I am working with a university professor on a thesis project in which I fine-tune GPT-3 to answer doctrinal questions in a religious domain. The questions came up:
What exactly happens to GPT-3 during fine-tuning? E.g., are all the weights updated? Or only a subset of them? How are they updated? In a way similar to how the model was initially trained? Or differently? With the same optimization schema, but different hyperparameters? Or in some other way?
I’ve read through as much documentation I can find but don’t have a complete, satisfactory answer. I wonder if someone could point me in the right direction.
I’m not an expert, so please take this with a grain of salt, but based on my experience working with OpenAI’s CLIP, fine-tuning pre-trained OpenAI models works via linear probing. Linear probing is a technique where you take the second-to-last layer of a NN (so the layer before the output layer) and further tune the weights from the base model using your datasets.
Looking at the request body for the OpenAI API for fine-tuning, it seems you could also update the hyperparameters if you wanted to, although I’m not sure if that applies to the training done on the base model, the additional layer tuned, or both.
I’ve also been looking for a more thorough answer, so please share if you find it!
Total admitted rube here, but instinctually your suggestion that the tuning impacts the second to last layer suggests a certain level of superficiality in tuned models, a concept which piqued my curiosity. If you can refer me to a resource that talks about NN or the other ideas you referred to I would be appreciative.
I’ve dealt with OpenAI advisors before. Their response was that ALL the weights are updated during fine-tuning, not just the final layers.
I’m assuming they are updated in a similar fashion to the initial training.
Hyperparameters can be provided at the time of fine tuning.
Thank you for your response. My hope would be that your explanation is correct, and that all the weights are updated during the tuning process. This would deeply incorporate the tuning data into the model, and confer the data the same learning status as all the data on which the model is initially trained. That’s probably not a big deal, except that it gives us the ability to continue improving GPT-3 where OpenAI left off.
It does also, however, introduce a bit of a pickle, too. Even if I fine-tune OpenAI on 1GB of text data, which is a lot of data, that would be a mathematical drop in the bucket compared to the other 520GB of data that already exists in the pre-trained GPT-3 model. The concern then becomes, what is the probability of even influencing GPT-3 with a reasonable amount of data. My understanding is that all of Shakespeare’s written works is only about 3.5 million characters. This means that the base training of GPT-3 is approximately 73 times more than all of the Bard’s works. As that is the case, if we wanted to influence GPT-3 towards specific answers, how would that even be possible, without a massive amount of data?
As a parting question, do you happen to have a source or reference documenting that all the weights are updated? I trust you, but my major professor is more skeptical.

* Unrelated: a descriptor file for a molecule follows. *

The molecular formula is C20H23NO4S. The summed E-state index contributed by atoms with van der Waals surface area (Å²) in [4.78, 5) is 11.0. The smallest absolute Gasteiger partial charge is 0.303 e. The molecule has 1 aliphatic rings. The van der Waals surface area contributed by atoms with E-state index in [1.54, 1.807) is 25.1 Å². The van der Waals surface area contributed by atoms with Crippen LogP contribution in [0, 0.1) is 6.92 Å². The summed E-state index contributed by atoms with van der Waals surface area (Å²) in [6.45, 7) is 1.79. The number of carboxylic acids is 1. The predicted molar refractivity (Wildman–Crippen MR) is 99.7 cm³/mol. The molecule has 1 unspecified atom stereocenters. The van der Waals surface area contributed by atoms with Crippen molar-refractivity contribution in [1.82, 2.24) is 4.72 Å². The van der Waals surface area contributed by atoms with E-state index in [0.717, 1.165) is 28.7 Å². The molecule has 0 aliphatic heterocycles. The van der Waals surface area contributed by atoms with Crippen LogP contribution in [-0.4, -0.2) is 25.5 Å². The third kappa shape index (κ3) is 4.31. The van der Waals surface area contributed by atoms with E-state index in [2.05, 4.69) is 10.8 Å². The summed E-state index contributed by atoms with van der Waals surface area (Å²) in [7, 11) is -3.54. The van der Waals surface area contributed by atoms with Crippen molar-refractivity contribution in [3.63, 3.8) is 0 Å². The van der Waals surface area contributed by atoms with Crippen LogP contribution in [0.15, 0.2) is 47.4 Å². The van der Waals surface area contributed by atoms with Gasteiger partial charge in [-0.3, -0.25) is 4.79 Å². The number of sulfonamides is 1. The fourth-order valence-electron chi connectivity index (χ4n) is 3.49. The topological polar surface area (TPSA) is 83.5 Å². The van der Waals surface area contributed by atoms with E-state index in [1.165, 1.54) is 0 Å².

The more I look at it, I’m heading down the path of an embedded database within a limited domain and then using for to do the final question and answer with the context of the text I find in a semantic search of my own embedded database
Also can anyone shed light on the relevance of splitting the prompt and completion vs just having a completion when it comes to training
Domyou think open ai weigh the two halves differently. On my mind they are just one long continuation or context
I’ve found posts of others’ experimentation which lead me to believe that GPT-3 compares the entered prompt with the fine-tuning prompts, and if it finds that the prompt matches or is close, then GPT-3 responds with the submitted, fine-tuning completion. I really hope that’s not the case. That seems overly simplistic and almost not really useful (as the same function could be performed more efficiently on the client/submission).
But, others have mentioned that fine-tunings without the prompt does seem to actually post-train (?) the model, and at least modify some of the weights. But that’s really all I can contribute.
So my hypothesis did not bear out. I fine-tuned GPT-3 on one question prompt and one answer, and no matter what I try, I cannot get GPT-3 to give me back that specific answer. So, I assume that the fine-tuning must alter the weights in some way.
Hot off the presses! Thanks to some help from @aaron5 and @raymonddavey, who pointed me towards fine-tuning on top of fine-tunings, and to play with the training epochs, I did get the model to spit out a facsimile of the submitted completion. This result still supports the general conjecture that fine-tuning does in fact change the weights. I would also say that this result does, too, reject the hypothesis that there is a checking mechanism that simply looks for submitted prompts in the fine-tuning data and mindlessly returns the fine-tuned completion.
As an aside, I remember seeing months ago and spot on the OpenAI community page where normies like us (or at least normies like me) could schedule some time with the experts. Now that I have a slightly better idea of what I’m doing, I would be interested to talk to an OpenAI expert.
Does anyone know if we can still do that?